• And there’s different kinds of concealment strategies. For example, some people are always still when they bet on the river, strong hand or weak hand. But, when they’re bluffing, they’re noticeably more still than when they’re not. So it’s like the cognitive effort that someone uses to hide their behaviour is often their tell.
• So blink rate can be a part of a concealment strategy. But the only way you get this data is watching someone for a long time. It’s not easy. It’s easier when you have the luxury of being able to comb through a large sample size and show the same people with all different kinds of hands — then you can see the difference. But in reality it’s tough.
• But this is why I place a lot of emphasis on a player’s preflop behaviour — it creates a key you can use to describe postflop behaviour. Let me put it this way… it’s very hard for me to get a solid read on someone unless I’ve seen what happened pre.
How much of communication is really nonverbal?
• One of the most frequently quoted statistics on nonverbal communication is that 93% of all daily communication is nonverbal. Popular science magazines, students and media outlets frequently quote this specific number.
• However, studying human behaviour is a challenging task. The inherent flaws of social scientific research methodology combined with the incredible dynamic nature of human behaviour make this specific quantification close to impossible.
• The fact of the matter is that the exact number is irrelevant. Knowing that communication is specifically 75% nonverbal or 90% nonverbal holds no practical applications. The important part is that most communication is nonverbal. In fact, nonverbal behaviour is the most crucial aspect of communication.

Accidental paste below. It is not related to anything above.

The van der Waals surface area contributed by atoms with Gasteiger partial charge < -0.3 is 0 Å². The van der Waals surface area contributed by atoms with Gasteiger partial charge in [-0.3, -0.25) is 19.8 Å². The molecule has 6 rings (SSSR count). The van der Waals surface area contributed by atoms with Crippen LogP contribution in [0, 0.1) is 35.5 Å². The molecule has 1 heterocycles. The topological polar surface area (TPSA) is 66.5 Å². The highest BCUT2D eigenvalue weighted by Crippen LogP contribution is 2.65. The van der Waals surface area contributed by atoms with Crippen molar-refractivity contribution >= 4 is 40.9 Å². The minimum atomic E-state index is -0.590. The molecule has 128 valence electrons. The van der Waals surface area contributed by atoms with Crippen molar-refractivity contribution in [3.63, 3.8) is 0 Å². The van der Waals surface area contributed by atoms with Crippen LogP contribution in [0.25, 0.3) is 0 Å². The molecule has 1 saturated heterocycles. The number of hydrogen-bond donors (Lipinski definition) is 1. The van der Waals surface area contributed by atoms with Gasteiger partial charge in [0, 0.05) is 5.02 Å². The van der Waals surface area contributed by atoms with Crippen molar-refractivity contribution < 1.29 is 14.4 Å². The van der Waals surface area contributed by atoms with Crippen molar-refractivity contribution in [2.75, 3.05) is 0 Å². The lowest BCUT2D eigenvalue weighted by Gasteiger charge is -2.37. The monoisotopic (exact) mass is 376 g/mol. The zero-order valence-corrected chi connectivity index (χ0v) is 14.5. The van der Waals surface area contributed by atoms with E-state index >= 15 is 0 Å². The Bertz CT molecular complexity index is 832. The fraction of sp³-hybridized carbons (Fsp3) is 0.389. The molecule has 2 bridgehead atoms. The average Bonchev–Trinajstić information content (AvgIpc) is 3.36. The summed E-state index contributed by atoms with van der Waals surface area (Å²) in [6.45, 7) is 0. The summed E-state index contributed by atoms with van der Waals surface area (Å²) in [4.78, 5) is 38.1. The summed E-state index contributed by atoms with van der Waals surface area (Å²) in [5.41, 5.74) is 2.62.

• Based on my own research, I would state that the amount of communication that is nonverbal varies between 60 and 90% on a daily basis. This number depends on both the situation and the individual.
The do and don’t during different situations
An important job interview
Your level of success during a job interview is determined way before your interview actually begins, Eastman says. “I would be mindful of your body language before your interview and not during. So before the interview, some people are in interview rooms and are really stiff. And that’s a predictor of how they’re going to be during the interview,” he said. “The whole point is before to make sure you’re in a confident posture, and to make sure your thoughts before are positive. There’s no room for any kind of negative thoughts before an interview. Get rid of them.”
You can also pretty much throw out any of the old “rules” you know about how to conduct yourself during an interview, Eastman says. “The sole purpose of an interview is, of course, to convey your value and all that kind of stuff. But most importantly, you’re trying to build a connection between you and the person who’s hiring you. We hire based not on qualifications; we hire based on will we like the person and want to work with them. So, that’s your first task: trying to establish this relationship.”
“The old rule is to make perfect eye contact during an interview, but that’s bad advice,” he says. “When you talk to your best friend, what’s your eye contact like? It’s not 100%. It’s like 80 or 90%, or something of that nature. It you maintain eye contact the whole time, it doesn’t build an organic connection, because it’s fake.”
He also emphasizes that a confident posture is key, because ultimately, all people want what is hard to get. “It’s called justification of effort,” he explains. “If you seem like you’re so available, if you’re always available, it doesn’t work. The interview is just as important in terms of, you’re interviewing them, and you’re trying to figure out what their culture is like. They should be proving themselves to you, not the other way around. The most prestigious people out there don’t need that company; the company needs them. If you approach it like that, you should walk through the door and they go, holy shit, I like this guy/girl. Let me do what I can to get them. That’s the connection that’s never going to come if you’re stiff.”